The Earth revolves around the sun. Also, it’s overheating because we’re burning fossil fuels.

Can you guess which of those two long-established facts just received an additional jolt of publicized near unanimity among scientists?

It was, of course, the latter. (The oil industry has no economic interest in attempting to debunk the former, and you can no longer be persecuted for claiming it.)

An international team of scientists analyzed the abstracts of 11,944 peer-reviewed papers published between 1991 and 2011 dealing with climate change and global warming. That’s right — we’re talking about 20 years of papers, many published long before Superstorm Sandy, last year’s epic Greenland melt, or Australia’s “angry summer.”

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About two-thirds of the authors of those studies refrained from stating in their abstracts whether human activity was responsible for climate change. But in those papers where a position on the claim was staked out, 97.1 percent endorsed the consensus position that humans are, indeed, cooking the planet.

The scientists involved with the new study also asked the authors of the peer-reviewed papers for their personal reflections on the causes of global warming. A little more than one-third expressed no opinion. Of those who did share a view, 97.2 percent endorsed the consensus that humans are to blame. Out of the 1,189 authors who responded to the survey, just 39 rejected the idea that humans are causing global warming.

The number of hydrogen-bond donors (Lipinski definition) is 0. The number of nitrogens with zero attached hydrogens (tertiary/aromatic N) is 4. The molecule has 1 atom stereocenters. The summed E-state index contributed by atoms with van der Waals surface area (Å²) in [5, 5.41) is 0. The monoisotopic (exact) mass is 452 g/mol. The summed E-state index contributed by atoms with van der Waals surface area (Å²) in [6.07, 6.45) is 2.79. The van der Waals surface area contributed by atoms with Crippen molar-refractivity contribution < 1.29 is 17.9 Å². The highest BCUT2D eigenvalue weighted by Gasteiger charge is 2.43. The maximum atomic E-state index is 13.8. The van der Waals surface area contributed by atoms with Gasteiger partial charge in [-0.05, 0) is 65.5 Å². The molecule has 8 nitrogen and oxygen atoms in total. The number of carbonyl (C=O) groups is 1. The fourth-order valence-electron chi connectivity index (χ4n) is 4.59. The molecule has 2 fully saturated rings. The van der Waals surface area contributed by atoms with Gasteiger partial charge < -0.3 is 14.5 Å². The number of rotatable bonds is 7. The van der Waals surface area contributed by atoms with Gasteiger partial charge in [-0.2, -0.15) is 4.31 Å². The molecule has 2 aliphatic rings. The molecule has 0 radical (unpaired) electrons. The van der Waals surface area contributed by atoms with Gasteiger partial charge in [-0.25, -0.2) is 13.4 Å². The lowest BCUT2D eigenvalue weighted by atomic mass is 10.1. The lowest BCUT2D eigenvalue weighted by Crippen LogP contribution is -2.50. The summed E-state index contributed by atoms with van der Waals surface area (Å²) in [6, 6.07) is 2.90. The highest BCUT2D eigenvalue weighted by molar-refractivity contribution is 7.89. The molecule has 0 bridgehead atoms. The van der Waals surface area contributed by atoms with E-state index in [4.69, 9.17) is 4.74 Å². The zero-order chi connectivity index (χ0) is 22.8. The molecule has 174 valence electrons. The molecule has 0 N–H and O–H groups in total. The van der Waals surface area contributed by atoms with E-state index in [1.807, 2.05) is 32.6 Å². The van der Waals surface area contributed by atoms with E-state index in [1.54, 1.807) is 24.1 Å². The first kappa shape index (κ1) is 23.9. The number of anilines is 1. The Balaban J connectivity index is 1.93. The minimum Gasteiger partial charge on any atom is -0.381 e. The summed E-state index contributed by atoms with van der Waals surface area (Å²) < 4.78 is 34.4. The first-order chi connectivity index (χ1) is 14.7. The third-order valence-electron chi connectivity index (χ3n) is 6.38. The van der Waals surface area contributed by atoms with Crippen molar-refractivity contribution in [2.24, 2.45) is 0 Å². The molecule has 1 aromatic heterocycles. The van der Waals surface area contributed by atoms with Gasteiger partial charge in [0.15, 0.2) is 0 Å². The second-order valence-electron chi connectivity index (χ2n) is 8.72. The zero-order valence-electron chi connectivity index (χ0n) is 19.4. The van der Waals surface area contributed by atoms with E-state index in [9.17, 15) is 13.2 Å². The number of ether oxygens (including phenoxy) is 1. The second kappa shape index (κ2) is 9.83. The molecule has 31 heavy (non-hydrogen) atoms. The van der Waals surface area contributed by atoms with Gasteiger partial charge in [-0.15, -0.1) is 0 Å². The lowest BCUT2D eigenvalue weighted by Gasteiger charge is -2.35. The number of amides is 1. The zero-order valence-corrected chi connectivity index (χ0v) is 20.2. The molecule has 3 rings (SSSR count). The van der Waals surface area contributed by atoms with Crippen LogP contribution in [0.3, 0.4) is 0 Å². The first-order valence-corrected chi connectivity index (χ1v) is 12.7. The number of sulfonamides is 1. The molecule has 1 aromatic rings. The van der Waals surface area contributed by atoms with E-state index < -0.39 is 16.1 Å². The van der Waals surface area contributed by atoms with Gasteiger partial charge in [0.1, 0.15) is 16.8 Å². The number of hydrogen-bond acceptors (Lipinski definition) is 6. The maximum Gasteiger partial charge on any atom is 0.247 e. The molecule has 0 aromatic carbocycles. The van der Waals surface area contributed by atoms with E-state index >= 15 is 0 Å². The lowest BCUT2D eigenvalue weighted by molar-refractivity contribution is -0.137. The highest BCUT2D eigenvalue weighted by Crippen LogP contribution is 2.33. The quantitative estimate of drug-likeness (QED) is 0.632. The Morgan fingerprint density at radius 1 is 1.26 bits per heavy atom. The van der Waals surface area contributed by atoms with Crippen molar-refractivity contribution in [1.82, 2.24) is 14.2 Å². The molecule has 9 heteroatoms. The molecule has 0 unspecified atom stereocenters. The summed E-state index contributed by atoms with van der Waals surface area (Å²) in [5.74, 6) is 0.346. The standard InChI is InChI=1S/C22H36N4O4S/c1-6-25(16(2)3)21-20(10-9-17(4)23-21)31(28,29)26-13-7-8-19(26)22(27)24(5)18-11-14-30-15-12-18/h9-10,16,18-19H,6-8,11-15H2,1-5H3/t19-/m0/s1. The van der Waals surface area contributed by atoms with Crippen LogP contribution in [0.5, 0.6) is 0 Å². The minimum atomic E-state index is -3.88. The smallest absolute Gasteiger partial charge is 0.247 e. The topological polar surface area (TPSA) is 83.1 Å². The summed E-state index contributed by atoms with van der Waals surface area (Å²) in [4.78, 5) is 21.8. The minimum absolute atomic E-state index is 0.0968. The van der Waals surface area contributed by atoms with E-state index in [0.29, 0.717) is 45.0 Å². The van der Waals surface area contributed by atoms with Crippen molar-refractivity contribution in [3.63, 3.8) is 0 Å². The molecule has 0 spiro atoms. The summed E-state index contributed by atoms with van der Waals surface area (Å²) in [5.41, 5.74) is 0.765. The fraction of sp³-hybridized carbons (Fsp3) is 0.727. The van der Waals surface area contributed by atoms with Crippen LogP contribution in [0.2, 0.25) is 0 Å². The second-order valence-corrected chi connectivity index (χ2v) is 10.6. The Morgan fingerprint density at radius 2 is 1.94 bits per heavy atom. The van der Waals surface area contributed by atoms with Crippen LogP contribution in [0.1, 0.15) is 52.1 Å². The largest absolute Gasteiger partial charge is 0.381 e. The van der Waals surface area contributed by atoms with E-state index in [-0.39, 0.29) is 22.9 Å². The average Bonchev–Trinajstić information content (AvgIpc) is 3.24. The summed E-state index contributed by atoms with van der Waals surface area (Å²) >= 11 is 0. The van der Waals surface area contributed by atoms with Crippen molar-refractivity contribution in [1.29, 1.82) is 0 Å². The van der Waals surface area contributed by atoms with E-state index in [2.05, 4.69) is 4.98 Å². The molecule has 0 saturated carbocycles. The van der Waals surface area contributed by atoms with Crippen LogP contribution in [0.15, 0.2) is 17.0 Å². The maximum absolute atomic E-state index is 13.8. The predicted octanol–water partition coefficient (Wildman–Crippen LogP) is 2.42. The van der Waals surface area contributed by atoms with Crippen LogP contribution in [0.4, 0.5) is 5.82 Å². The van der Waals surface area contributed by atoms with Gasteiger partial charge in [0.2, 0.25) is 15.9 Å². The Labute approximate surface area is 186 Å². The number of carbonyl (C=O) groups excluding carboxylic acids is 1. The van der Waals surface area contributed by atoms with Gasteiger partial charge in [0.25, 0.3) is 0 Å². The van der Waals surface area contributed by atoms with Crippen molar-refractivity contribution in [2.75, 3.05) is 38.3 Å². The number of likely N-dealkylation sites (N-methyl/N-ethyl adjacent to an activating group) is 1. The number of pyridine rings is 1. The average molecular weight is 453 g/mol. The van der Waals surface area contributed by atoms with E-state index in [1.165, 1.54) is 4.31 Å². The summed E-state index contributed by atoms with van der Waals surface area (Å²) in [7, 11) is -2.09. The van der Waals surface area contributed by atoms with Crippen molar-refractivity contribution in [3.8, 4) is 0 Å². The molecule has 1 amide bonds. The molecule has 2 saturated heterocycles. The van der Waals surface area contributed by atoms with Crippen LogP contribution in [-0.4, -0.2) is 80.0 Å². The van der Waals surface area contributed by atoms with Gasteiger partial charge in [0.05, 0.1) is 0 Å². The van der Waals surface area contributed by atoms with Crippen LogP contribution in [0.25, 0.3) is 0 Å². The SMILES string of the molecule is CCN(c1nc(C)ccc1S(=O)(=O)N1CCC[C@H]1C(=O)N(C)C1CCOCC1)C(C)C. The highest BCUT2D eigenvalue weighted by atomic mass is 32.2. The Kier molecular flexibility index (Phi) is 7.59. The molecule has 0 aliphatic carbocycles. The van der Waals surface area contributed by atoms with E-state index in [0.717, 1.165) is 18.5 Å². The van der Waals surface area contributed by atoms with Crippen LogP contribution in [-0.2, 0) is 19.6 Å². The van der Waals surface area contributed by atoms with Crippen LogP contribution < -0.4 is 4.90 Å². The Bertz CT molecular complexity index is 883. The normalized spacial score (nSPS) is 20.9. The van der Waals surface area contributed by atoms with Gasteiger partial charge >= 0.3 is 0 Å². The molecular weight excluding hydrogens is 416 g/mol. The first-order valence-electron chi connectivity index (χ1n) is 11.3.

Those 39 scientists might be outliers, but, hey, at least they’re the ones who are going to get the phone calls for interviews on Fox News and with the Wall Street Journal. For “balance,” of course.

The results of the study were published in the journal Environmental Research Letters.

The authors of the study noted that consensus among scientists regarding humanity’s role in global warming is higher than is the case for the rest of the population. The study authors dubbed this a “consensus gap.” Many Americans continue to express doubts about whether we are responsible for a warming trend, although those confused ranks have been declining during the past couple years faster than the soil moisture content on a Texas farm.

From the study:

Our analysis indicates that the number of papers rejecting the consensus on [anthropogenic global warming] is a vanishingly small proportion of the published research. …

Contributing to this ‘consensus gap’ are campaigns designed to confuse the public about the level of agreement among climate scientists. … A key strategy involved constructing the impression of active scientific debate using dissenting scientists as spokesmen.

So next time some loud relative tells you we don’t know for sure that humans are causing the weather to change, you can tell them that 97 percent of climate scientists beg to differ. Of course, that still might not get you anywhere.